“Smile for the journal 🙂 Emoticons and their use in online publishing”
In January 2014, I took a university course (with a different but credible institution) to get my certificate to teach online college courses; naturally, the class was online. In the first module, we were taught about “netiquette”, the proper manners for communicating with others in an online service or forum. For example, the professor showed us how to USE CAPITALS WHEN MAKING A POINT, which I understood and accepted. i also understood how using abbr, as when txting or typos, wood take away from ur argument. However, he taught other points, such as the use emoticons to display our emotions to our students, which I was at first skeptical about. For me, the instructor’s constant use of “:)” and “:(” made the course seem unprofessional and I viewed the feedback as unauthentic. I understand where the professor was coming from, but it did not resonate well with me.
As the Chief Reviews Editor with Hortulus, the experience made me reflect on how I incorporate emotions in feedback in our reviews process, since I rarely meet in person with my reviewers. So I did my research and was surprised at what I found. First, emoticons have been in use for over 31 years. The first emoticon in an online forum was used in a message board about a fake mercury spill at Carnegie Mellon University. The faculty there used the emoticon to differentiate real messages from jocular content in the forum. Although it is hard to pinpoint the first use of an emoticon in written English, the earliest example might be an 1862 transcript of a speech President Lincoln wrote. Needless to say, emoticons have a much longer history than I expected. As I kept researching, I found that major publishing houses, such as The New York Times, The Wall Street Journal, and The Houston Chronical have printed issues on this new incorporation of emoticons in the business and professional world. So perhaps I was behind the times, as might also be reflected in the fact that I still use a “dumb” phone. Nevertheless, I am still skeptical and have used other means to display my feedback for reviews, which is the point of this brief entry. In what follows, I will state what I use at Hortulus to give feedback, which I have found successful thus far.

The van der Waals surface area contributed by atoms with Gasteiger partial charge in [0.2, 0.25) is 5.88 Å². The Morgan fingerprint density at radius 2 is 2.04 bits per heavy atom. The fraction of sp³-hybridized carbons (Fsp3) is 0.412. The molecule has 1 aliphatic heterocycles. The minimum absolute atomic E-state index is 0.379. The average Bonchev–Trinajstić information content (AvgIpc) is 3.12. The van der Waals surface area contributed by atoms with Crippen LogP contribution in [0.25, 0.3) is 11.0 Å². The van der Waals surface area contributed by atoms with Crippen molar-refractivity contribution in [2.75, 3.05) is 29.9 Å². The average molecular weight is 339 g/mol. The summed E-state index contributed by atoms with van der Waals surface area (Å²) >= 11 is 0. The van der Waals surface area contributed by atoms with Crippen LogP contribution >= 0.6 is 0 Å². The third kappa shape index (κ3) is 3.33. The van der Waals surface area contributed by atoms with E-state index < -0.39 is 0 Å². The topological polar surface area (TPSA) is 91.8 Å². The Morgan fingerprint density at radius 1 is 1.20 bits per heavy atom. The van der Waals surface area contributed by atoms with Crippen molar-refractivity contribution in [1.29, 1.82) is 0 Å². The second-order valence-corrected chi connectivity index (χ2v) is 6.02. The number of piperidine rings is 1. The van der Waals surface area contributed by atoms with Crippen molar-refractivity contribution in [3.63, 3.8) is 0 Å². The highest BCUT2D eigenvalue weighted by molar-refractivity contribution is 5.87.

First, as a Chief Reviews Editor, I made a hierarchy of status updates, which I stick closely to when giving feedback; they are subpar, poor, decent, ok, good, great, excellent, tremendous, and perfect. In giving feedback, I really think that being warm and direct is best. Giving the right level of feedback is crucial or else something might get lost in translation. For example, if I tell a reviewer that their piece is perfect in an email but attach a draft for revisions that has thirty in-depth comments and numerous grammatical corrections, confusion or minimal edits could ensure, as I have witnessed first-hand. The same is true for the opposite scenario – negativity for a stellar review could result in a reviewer pulling their piece mid-process, as I have heard from colleagues but not experienced personally. Thus, honesty is the best policy and I have a rubric that I use to give feedback. I have found that reviewers that receive the appropriate amount of feedback are more likely to make the proper edits and meet their deadlines.
Second, I try to prove a personal message with every email response. For example, I try to comment in emails on particular phrases or wordings that I found superb from the reviews. I also like to ask “How is your semester coming along?” and similar questions to open my emails. I do this for two reasons. First, I do this to establish professional relationships with my reviewers. Since I have taken this position, I have met three of my reviewers in person at conferences and other academic events, which has always made the occasions more enjoyable for us all. Secondly, I do this in order to understand their schedules. For example, if reviewers reply saying a family event has them swamped this weekend or that they are giving a major presentation soon (as some do), then I try to accommodate their busy schedules in our deadlines if I have leeway. Naturally, most reviewers do not reply to these opening questions, while others state something neutral like “all is well here.” But, I find that giving people the opportunity to open up or state any conflicts they have as very beneficial in getting reviewers to meet their deadlines and to make the process less stressful.
The internet has often been criticized as being a “faceless forum”, where many openly attack one another, hiding behind false identities. Some people use emoticons to take the ambiguity away from their joking/unprofessional messages, however, I do not. Although my tactics in employing emotions in feedback are not perfect, I think my use of a strict hierarchy of statuses, proving direct and warm feedback, and opening emails with a personal greeting are steps in the right direction. These steps keep my feedback straightforward and positive. Moreover, I have enjoy the personal touches as my time as Chief Reviews Editor. However, I am open and eager to hear what others do. Please let us know what you do in giving feedback in emails. Feel free to use an emoticon if you want. 😉
For the rules of Netiquette, see the official network website at http://www.networketiquette.net/. ↩
 Houston, Keith, “Smile! A History of Emoticons” The Wall Street Journal (27 September 2013). ↩
 Houston 2013. ↩
 Newman, Judith, “If You’re Happy and You Know It, Must I Know, Too?” The New York Times (21 October 2011); Vulcan, Nicole, “How Should the Use of Emoticons be Conveyed in Business Communication?” The Houston Chronicle. ↩
 Milman, David, “Schoolyard bullies branch out over the Internet,” Computer World (20 October 2010). ↩